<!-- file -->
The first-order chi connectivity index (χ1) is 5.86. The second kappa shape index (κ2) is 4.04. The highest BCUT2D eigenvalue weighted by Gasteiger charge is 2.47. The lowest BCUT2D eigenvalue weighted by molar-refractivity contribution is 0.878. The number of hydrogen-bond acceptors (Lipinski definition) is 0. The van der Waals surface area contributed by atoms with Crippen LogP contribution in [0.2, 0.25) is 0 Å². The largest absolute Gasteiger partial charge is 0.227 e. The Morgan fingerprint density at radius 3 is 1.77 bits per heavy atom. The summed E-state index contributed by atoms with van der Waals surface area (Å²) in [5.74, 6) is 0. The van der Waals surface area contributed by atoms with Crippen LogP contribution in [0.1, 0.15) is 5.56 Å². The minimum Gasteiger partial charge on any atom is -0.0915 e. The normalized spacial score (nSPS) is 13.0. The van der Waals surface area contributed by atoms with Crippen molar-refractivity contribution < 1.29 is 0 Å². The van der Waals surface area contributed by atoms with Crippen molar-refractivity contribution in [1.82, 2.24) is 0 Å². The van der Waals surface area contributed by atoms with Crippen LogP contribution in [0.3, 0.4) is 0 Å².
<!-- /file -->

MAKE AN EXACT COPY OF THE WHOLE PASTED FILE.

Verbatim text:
The first-order chi connectivity index (χ1) is 5.86. The second kappa shape index (κ2) is 4.04. The highest BCUT2D eigenvalue weighted by Gasteiger charge is 2.47. The lowest BCUT2D eigenvalue weighted by molar-refractivity contribution is 0.878. The number of hydrogen-bond acceptors (Lipinski definition) is 0. The van der Waals surface area contributed by atoms with Crippen LogP contribution in [0.2, 0.25) is 0 Å². The largest absolute Gasteiger partial charge is 0.227 e. The Morgan fingerprint density at radius 3 is 1.77 bits per heavy atom. The summed E-state index contributed by atoms with van der Waals surface area (Å²) in [5.74, 6) is 0. The van der Waals surface area contributed by atoms with Crippen LogP contribution in [0.1, 0.15) is 5.56 Å². The minimum Gasteiger partial charge on any atom is -0.0915 e. The normalized spacial score (nSPS) is 13.0. The van der Waals surface area contributed by atoms with Crippen molar-refractivity contribution < 1.29 is 0 Å². The van der Waals surface area contributed by atoms with Crippen molar-refractivity contribution in [1.82, 2.24) is 0 Å². The van der Waals surface area contributed by atoms with Crippen LogP contribution in [0.3, 0.4) is 0 Å².